Prosecutor: Bakery follower admitted guilt in jail call
By Thomas Peele, The Chauncey Bailey Project
OAKLAND – Three little words.
They either are an admission of guilt in six felonies, as a prosecutor said Thursday, or a simple lament over falling in with the wrong person and being made a scapegoat for it, which is what a defense lawyer contended.
The words, recorded during a jail phone call: “My dumb ass.”
The man who said them, Richard Lewis, a follower of former Your Black Muslim Bakery leader Yusuf Bey IV, is charged with kidnapping two women at gunpoint and torturing one of them in a failed attempt to learn the location of a drug dealer’s stash. He is the first member of Bey IV’s inner circle to stand trial for the myriad crimes that caused the bakery to collapse in the summer of 2007.
As lawyers made closing arguments Thursday during the trial’s fifth week, prosecutor Christopher Lamiero said Lewis’ self-deprecating remark during a conversation with his brother clearly implied guilt. The defendant was talking about how he feared spending another long stretch of time in jail, was worried about DNA evidence and the possibility others involved in the crime were cooperating with police.
Lewis had recently spent more than two years in jail in San Francisco on murder charges. He was acquitted after an incriminating statement he gave police was thrown out on technicalities.
Superior Court Judge Thomas Reardon told jurors they would begin deliberations Monday.
When he testified last week, Lewis claimed those three words were taken out of context. He said he meant them as a preface to the next sentence in the conversation, one where he said his girlfriend had complained that he had been mistreated in jail.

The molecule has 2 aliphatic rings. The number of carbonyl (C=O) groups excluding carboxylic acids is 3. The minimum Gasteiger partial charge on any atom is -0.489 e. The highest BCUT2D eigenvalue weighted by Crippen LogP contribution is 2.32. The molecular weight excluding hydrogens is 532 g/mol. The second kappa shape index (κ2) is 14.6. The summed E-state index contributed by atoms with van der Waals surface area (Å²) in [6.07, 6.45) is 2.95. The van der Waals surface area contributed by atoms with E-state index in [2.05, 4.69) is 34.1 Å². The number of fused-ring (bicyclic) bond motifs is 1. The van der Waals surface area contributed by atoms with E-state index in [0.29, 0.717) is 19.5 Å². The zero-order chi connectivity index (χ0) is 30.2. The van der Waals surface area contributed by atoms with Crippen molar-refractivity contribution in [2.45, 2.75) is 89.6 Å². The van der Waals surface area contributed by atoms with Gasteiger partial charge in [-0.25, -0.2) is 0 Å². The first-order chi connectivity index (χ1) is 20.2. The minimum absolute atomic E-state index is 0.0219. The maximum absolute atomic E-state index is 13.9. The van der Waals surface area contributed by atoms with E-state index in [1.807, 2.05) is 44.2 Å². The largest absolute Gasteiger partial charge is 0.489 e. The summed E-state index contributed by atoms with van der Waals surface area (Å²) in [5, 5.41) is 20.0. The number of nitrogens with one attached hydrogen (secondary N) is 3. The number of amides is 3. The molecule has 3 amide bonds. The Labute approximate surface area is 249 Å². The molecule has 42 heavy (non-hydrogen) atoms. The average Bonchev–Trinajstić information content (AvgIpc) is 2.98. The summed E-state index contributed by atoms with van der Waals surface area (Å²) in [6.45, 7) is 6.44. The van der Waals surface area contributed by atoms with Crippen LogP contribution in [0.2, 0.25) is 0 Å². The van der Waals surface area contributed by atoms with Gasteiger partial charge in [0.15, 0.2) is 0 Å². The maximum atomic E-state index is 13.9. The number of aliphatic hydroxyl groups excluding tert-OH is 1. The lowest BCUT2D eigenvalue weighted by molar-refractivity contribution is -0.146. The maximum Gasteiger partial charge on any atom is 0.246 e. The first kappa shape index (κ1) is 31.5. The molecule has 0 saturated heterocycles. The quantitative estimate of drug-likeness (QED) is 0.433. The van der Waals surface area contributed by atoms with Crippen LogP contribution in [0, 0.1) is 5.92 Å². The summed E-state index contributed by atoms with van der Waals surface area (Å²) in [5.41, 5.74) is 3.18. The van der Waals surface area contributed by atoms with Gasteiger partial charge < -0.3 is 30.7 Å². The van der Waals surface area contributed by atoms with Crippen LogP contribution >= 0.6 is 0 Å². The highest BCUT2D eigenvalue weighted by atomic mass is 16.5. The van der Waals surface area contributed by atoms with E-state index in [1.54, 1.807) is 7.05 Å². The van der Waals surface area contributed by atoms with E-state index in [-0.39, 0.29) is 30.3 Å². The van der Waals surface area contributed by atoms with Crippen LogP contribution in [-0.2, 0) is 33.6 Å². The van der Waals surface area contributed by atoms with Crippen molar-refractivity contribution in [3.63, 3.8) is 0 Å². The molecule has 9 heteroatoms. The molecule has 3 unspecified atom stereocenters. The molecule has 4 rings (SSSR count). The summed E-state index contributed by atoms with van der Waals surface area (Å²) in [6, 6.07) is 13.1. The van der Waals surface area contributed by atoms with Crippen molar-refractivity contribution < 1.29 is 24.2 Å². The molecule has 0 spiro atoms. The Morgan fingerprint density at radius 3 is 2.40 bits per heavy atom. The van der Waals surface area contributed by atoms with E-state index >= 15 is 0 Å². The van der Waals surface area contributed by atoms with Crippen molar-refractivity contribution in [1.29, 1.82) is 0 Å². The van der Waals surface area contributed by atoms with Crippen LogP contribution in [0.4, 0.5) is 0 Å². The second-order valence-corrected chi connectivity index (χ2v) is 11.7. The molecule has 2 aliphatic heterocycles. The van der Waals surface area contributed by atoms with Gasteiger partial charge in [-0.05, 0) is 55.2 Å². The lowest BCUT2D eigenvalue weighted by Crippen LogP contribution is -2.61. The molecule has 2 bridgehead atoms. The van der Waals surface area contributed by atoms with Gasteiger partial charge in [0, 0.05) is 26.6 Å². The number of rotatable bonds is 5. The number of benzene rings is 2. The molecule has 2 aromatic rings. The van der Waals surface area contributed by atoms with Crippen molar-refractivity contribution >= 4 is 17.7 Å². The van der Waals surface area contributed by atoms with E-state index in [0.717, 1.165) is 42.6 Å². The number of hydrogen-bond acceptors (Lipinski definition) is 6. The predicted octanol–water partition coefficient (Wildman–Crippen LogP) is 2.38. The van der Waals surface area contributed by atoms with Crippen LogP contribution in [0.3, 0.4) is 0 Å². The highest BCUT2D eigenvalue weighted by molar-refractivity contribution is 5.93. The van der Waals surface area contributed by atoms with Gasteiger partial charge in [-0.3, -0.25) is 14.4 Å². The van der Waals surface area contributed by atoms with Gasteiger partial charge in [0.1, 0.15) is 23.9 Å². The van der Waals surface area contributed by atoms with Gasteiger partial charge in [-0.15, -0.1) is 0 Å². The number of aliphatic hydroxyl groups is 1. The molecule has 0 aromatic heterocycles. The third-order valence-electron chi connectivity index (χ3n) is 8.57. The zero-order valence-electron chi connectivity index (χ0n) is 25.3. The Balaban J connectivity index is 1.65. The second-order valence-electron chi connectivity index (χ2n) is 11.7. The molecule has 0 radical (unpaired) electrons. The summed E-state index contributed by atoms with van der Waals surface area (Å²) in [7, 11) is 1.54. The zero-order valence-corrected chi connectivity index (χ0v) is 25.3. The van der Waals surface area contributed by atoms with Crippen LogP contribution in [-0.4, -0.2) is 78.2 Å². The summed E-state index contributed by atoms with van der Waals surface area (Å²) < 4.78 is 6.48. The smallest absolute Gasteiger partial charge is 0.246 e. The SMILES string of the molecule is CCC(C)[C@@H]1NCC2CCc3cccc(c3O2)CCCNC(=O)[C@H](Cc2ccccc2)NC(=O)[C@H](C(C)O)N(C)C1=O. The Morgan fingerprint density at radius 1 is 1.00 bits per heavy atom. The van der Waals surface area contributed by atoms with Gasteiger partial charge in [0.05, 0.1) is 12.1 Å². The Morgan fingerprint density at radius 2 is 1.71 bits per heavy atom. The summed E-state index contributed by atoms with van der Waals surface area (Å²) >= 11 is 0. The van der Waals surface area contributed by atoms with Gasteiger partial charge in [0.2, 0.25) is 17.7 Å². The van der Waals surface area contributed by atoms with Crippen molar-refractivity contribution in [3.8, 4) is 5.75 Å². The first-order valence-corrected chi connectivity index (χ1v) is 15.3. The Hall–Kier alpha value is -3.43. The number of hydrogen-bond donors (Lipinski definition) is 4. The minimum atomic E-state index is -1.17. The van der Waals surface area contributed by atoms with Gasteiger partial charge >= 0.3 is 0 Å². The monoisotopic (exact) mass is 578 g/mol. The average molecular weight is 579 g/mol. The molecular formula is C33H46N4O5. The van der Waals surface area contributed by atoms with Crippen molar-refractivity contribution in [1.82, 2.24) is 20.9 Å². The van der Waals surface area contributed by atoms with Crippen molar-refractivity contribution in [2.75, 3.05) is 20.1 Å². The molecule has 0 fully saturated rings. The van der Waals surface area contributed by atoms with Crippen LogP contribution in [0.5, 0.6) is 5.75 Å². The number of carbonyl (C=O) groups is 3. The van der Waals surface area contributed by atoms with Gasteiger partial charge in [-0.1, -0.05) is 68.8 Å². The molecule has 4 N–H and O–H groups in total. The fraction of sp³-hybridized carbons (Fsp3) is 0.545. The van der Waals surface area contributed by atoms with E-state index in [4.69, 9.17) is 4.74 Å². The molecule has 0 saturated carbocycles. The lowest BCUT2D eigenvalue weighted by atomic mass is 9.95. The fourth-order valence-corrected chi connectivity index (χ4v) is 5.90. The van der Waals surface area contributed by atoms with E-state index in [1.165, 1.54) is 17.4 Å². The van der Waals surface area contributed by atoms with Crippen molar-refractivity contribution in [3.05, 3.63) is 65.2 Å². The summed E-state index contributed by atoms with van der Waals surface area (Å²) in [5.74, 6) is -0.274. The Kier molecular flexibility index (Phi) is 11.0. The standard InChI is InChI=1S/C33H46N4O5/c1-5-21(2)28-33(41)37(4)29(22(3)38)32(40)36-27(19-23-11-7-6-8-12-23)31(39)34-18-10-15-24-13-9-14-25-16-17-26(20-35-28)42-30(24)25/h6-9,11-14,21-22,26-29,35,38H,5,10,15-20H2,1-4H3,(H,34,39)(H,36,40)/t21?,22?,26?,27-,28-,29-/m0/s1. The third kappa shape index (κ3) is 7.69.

Lamiero told jurors that made no sense.
“Mr. Lewis is a liar,” Lamiero said. “He is not as smart or as slick as he thinks he is.” What Lewis meant was that “it’s my fault because ‘my dumb ass’ went out and did this kidnapping and torture.”
Lewis’s lawyer, Patrick Hetrick, said in his closing argument that Lewis meant that he made a mistake by taking up with Bey IV and the “cultish organization he inherited from his father,” the late bakery founder Yusuf Bey.
“It doesn’t mean he’s guilty,” Hetrick said.
Hetrick said that two of Bey’s IV’s half brothers, Yusuf Bey V and Joshua Bey, who testified against Lewis, had lied to put “a major portion of the blame for this failed escapade on an outsider, someone they don’t give a damn about.”
Lewis testified last week that he wasn’t involved in Bey’s alleged plot to rescue the bakery from bankruptcy and pay off $1 million in debt by robbing drug dealers using an old police car and posing as cops.
Bey V and Joshua Bey, who have both pleaded guilty in the kidnapping and torture case, testified that Lewis was involved. Bey IV, and another defendant, Tamon Halfin, will be tried separately, after Bey IV faces triple-murder charges in May for allegedly ordering journalist Chauncey Bailey and two other men killed in the summer of 2007.
Lamiero told jurors there was ample evidence in addition to that testimony to convict the defendant — the phone call, ammunition found in Lewis’ room at the bakery that fit the kind of weapon he was described as carrying and DNA that matches one in about every 3,500 people and cannot be excluded as his.
It was Lewis, Lamiero said, who threatened to burn the woman with a hot curling iron and who also drew her blood with a knife found at the scene.
“Lewis took that knife and cut that lady as she sat in this chair,” Lamiero said, pointing to a red kitchen chair found in East Oakland house where a police officer rescued the woman on May 17, 2007. She testified a garbage bag was put over her head and she was beaten and threatened with death.
She said she never saw her attackers’ faces because they wore masks and could describe them only by rough estimations of height. Lamiero said testimony about “a little man with a gun” matches Lewis, who is 5’8″. Hetrick contended that Lewis doesn’t match the description.
Lamiero told jurors that they shouldn’t blame or doubt the woman for not remembering some details because of the emotional trauma she endured.
“I just can’t imagine what she went through,” he said.